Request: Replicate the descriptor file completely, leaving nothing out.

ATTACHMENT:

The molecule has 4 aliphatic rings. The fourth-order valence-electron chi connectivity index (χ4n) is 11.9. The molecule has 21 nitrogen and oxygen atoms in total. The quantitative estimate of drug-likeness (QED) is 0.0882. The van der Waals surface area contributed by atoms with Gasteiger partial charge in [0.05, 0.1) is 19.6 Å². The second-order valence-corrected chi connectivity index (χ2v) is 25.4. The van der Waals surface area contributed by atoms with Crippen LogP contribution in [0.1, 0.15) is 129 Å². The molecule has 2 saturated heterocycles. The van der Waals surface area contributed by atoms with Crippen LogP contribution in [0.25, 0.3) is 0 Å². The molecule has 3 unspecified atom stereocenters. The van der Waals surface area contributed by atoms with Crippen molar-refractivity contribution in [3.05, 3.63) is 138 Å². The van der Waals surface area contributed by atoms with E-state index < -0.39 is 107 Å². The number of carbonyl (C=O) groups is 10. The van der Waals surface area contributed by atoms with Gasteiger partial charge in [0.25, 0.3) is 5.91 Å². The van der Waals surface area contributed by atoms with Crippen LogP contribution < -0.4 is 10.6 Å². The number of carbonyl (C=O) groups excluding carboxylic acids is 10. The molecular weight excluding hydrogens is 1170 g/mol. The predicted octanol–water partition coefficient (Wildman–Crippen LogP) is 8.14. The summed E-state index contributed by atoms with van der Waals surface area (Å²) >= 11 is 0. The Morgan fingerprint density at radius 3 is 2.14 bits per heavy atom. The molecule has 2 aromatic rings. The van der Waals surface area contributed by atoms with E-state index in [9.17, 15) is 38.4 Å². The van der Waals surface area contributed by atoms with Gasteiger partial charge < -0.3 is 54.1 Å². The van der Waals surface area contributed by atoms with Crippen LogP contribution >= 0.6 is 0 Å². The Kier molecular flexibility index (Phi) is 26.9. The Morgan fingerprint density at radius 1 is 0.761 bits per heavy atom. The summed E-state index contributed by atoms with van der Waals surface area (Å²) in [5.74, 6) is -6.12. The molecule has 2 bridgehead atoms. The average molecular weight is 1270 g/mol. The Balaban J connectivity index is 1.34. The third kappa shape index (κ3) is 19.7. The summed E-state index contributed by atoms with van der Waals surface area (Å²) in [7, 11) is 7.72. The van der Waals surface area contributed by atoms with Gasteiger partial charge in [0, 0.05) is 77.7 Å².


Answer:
The molecule has 4 aliphatic rings. The fourth-order valence-electron chi connectivity index (χ4n) is 11.9. The molecule has 21 nitrogen and oxygen atoms in total. The quantitative estimate of drug-likeness (QED) is 0.0882. The van der Waals surface area contributed by atoms with Gasteiger partial charge in [0.05, 0.1) is 19.6 Å². The second-order valence-corrected chi connectivity index (χ2v) is 25.4. The van der Waals surface area contributed by atoms with Crippen LogP contribution in [0.1, 0.15) is 129 Å². The molecule has 2 saturated heterocycles. The van der Waals surface area contributed by atoms with Crippen LogP contribution in [0.25, 0.3) is 0 Å². The molecule has 3 unspecified atom stereocenters. The van der Waals surface area contributed by atoms with Crippen molar-refractivity contribution in [3.05, 3.63) is 138 Å². The van der Waals surface area contributed by atoms with E-state index < -0.39 is 107 Å². The number of carbonyl (C=O) groups is 10. The van der Waals surface area contributed by atoms with Gasteiger partial charge in [0.25, 0.3) is 5.91 Å². The van der Waals surface area contributed by atoms with Crippen LogP contribution < -0.4 is 10.6 Å². The number of carbonyl (C=O) groups excluding carboxylic acids is 10. The molecular weight excluding hydrogens is 1170 g/mol. The predicted octanol–water partition coefficient (Wildman–Crippen LogP) is 8.14. The summed E-state index contributed by atoms with van der Waals surface area (Å²) >= 11 is 0. The Morgan fingerprint density at radius 3 is 2.14 bits per heavy atom. The molecule has 2 aromatic rings. The van der Waals surface area contributed by atoms with E-state index in [9.17, 15) is 38.4 Å². The van der Waals surface area contributed by atoms with Gasteiger partial charge < -0.3 is 54.1 Å². The van der Waals surface area contributed by atoms with Crippen LogP contribution >= 0.6 is 0 Å². The Kier molecular flexibility index (Phi) is 26.9. The Morgan fingerprint density at radius 1 is 0.761 bits per heavy atom. The summed E-state index contributed by atoms with van der Waals surface area (Å²) in [5.74, 6) is -6.12. The molecule has 2 bridgehead atoms. The average molecular weight is 1270 g/mol. The Balaban J connectivity index is 1.34. The third kappa shape index (κ3) is 19.7. The summed E-state index contributed by atoms with van der Waals surface area (Å²) in [7, 11) is 7.72. The van der Waals surface area contributed by atoms with Gasteiger partial charge in [0, 0.05) is 77.7 Å².